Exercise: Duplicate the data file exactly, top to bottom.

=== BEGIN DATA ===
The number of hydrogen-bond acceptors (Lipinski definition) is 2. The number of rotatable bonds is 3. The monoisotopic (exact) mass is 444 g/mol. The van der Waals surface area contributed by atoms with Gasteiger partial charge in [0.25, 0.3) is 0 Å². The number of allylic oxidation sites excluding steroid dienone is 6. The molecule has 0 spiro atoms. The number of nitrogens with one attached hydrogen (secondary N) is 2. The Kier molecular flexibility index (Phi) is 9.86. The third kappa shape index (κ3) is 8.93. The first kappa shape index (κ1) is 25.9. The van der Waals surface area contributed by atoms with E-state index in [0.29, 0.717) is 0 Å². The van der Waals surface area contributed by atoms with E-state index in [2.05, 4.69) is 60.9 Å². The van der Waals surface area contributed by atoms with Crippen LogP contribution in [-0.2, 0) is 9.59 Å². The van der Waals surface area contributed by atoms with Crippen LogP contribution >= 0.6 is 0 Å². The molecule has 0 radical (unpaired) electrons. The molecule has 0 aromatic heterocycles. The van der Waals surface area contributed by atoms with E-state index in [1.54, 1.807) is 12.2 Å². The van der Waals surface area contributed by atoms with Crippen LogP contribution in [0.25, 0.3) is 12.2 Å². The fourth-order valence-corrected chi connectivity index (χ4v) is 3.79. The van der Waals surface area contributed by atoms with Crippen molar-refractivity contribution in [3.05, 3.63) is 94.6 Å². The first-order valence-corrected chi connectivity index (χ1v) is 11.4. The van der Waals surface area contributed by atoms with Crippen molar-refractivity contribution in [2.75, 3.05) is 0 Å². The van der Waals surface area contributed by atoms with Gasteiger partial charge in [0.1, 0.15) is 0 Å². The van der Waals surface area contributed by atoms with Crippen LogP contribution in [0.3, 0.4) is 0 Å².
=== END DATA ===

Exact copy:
The number of hydrogen-bond acceptors (Lipinski definition) is 2. The number of rotatable bonds is 3. The monoisotopic (exact) mass is 444 g/mol. The van der Waals surface area contributed by atoms with Gasteiger partial charge in [0.25, 0.3) is 0 Å². The number of allylic oxidation sites excluding steroid dienone is 6. The molecule has 0 spiro atoms. The number of nitrogens with one attached hydrogen (secondary N) is 2. The Kier molecular flexibility index (Phi) is 9.86. The third kappa shape index (κ3) is 8.93. The first kappa shape index (κ1) is 25.9. The van der Waals surface area contributed by atoms with E-state index in [0.29, 0.717) is 0 Å². The van der Waals surface area contributed by atoms with E-state index in [2.05, 4.69) is 60.9 Å². The van der Waals surface area contributed by atoms with Crippen LogP contribution in [-0.2, 0) is 9.59 Å². The van der Waals surface area contributed by atoms with Crippen LogP contribution >= 0.6 is 0 Å². The molecule has 0 radical (unpaired) electrons. The molecule has 0 aromatic heterocycles. The van der Waals surface area contributed by atoms with E-state index in [1.54, 1.807) is 12.2 Å². The van der Waals surface area contributed by atoms with Crippen LogP contribution in [0.25, 0.3) is 12.2 Å². The fourth-order valence-corrected chi connectivity index (χ4v) is 3.79. The van der Waals surface area contributed by atoms with Crippen molar-refractivity contribution in [3.05, 3.63) is 94.6 Å². The first-order valence-corrected chi connectivity index (χ1v) is 11.4. The van der Waals surface area contributed by atoms with Crippen molar-refractivity contribution in [2.75, 3.05) is 0 Å². The van der Waals surface area contributed by atoms with Gasteiger partial charge in [0.1, 0.15) is 0 Å². The van der Waals surface area contributed by atoms with Crippen LogP contribution in [0.3, 0.4) is 0 Å².